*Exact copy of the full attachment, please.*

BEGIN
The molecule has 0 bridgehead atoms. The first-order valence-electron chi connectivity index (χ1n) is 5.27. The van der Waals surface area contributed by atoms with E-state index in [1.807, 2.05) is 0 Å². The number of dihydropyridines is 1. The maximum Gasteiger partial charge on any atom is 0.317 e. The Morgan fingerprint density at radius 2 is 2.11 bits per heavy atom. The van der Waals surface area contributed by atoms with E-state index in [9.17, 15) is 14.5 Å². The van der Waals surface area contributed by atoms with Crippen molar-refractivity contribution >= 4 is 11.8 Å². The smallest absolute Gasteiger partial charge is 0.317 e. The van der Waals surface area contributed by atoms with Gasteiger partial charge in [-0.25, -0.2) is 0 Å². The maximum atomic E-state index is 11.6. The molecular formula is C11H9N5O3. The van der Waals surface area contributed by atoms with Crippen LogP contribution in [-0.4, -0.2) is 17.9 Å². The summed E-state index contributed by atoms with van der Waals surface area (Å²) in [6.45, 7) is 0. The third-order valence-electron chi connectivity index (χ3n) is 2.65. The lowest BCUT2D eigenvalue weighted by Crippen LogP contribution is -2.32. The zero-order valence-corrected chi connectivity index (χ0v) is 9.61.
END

The molecule has 0 bridgehead atoms. The first-order valence-electron chi connectivity index (χ1n) is 5.27. The van der Waals surface area contributed by atoms with E-state index in [1.807, 2.05) is 0 Å². The number of dihydropyridines is 1. The maximum Gasteiger partial charge on any atom is 0.317 e. The Morgan fingerprint density at radius 2 is 2.11 bits per heavy atom. The van der Waals surface area contributed by atoms with E-state index in [9.17, 15) is 14.5 Å². The van der Waals surface area contributed by atoms with Crippen molar-refractivity contribution >= 4 is 11.8 Å². The smallest absolute Gasteiger partial charge is 0.317 e. The van der Waals surface area contributed by atoms with Gasteiger partial charge in [-0.25, -0.2) is 0 Å². The maximum atomic E-state index is 11.6. The molecular formula is C11H9N5O3. The van der Waals surface area contributed by atoms with Crippen LogP contribution in [-0.4, -0.2) is 17.9 Å². The summed E-state index contributed by atoms with van der Waals surface area (Å²) in [6.45, 7) is 0. The third-order valence-electron chi connectivity index (χ3n) is 2.65. The lowest BCUT2D eigenvalue weighted by Crippen LogP contribution is -2.32. The zero-order valence-corrected chi connectivity index (χ0v) is 9.61.